Hey, Master__Shake, coming in from the latest Windows 10 nagware news thread
, I'll repost the first part of my last post there in here for reference's sake so it doesn't get lost in the ever revolving news section:
Thanks for the info, good to have a centralized place to keep track of these things. I only now had time to research into the ones on the list you provided that I hadn't listed. Turns out I have some of them unchecked (thus not installed) and forgot about it (such as the Update for Universal C Runtime in Windows - KB2999226, which may be useful one day, but it's not really needed for now). Anyway, I have observations about five of them:
KB3060746 - You can't open the "Devices" menu in PC Settings in Windows 8.1 or Windows Server 2012 R2
- Not related to Windows 10 or telemetry, it shouldn't appear for Windows 7 users anyway.
KB3083324 - Windows Update Client for Windows 7 and Windows Server 2008 R2: September 2015
- Quite a lackluster description, not directly implicated in this whole get Windows 10 or telemetry business, but yes, it's dubious.
KB3083710 - Windows Update Client for Windows 7 and Windows Server 2008 R2: October 2015
- Same thing.
KB3095649 - Win32k.sys update in Windows: October 2015
- Doesn't seem to have to do with telemetry. Has three fixes, one for Windows 7: Fixes a crash in Win32k.sys in Windows 7 SP1 or Windows Server 2008 R2 SP1.
KB3102810 - Installing and searching for updates is slow and high CPU usage occurs in Windows 7 and Windows Server 2008 R2
- This one may not be problematic, but the instances it corrects (see below) don't necessarily apply to everyone, so I guess it's optional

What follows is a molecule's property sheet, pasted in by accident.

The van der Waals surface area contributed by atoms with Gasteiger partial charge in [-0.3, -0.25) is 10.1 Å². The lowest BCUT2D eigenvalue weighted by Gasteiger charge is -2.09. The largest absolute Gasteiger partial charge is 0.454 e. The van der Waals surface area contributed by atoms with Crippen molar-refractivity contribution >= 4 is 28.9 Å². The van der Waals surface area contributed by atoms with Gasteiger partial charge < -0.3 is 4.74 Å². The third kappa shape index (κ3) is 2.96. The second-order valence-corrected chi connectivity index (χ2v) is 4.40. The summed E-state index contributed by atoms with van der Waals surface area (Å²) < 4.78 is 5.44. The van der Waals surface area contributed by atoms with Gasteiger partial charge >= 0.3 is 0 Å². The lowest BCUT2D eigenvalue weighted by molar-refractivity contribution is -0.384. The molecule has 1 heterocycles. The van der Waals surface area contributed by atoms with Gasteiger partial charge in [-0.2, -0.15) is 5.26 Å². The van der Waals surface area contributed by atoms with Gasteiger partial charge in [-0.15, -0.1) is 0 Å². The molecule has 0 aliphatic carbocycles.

When you install updates by using System Center Configuration Manager, the installation
takes a long time, and System Center Configuration Manager becomes overloaded.
The Svchost.exe process occupies 100 percent of CPU usage when you upgrade a Windows Update client to Windows 10.
I couldn't help but notice that strange sentence in the end "when you upgrade a Windows Update client to Windows 10" - what does this mean? Could the two updates mentioned above with a lackluster description have anything to do with it?
As to the rest, no observations or objections, all should be off the system.
Oh, and I just noticed what you also posted in your thread. They re-published the now super infamous KB3035583 GWX nagware. How many times are they going to do this? It's getting ridiculous. Aren't they getting the message? People that hid it once shouldn't be seeing it again. This just aggravates the annoyance and will make people even more upset about their pushy attitude while seeing that they are not addressing people's concerns. It does everything but convince people to install it or Windows 10.
I had already hid it once, I'll have to do it again. Good thing that I unchecked the box about recommended updates being installed the same way as important ones. That is, until the day that they re-issue it again as an important one. I'll want to see the look on their faces the day that they step down to that level. In any case, I already have the updating system on manual, so no problem in the end.
It's just unfortunate that to keep using Windows 7 as we want we have to spend time and effort dealing with this. I don't know if Microsoft realized already the dents this is making in the trust relationship with their customers. Then again, looking on the bright side, we are now more aware of this kind of stuff and taking control, so in an ironic twist I guess we should thank them for that lol.Edited by tpi2007 - 12/21/15 at 6:49pm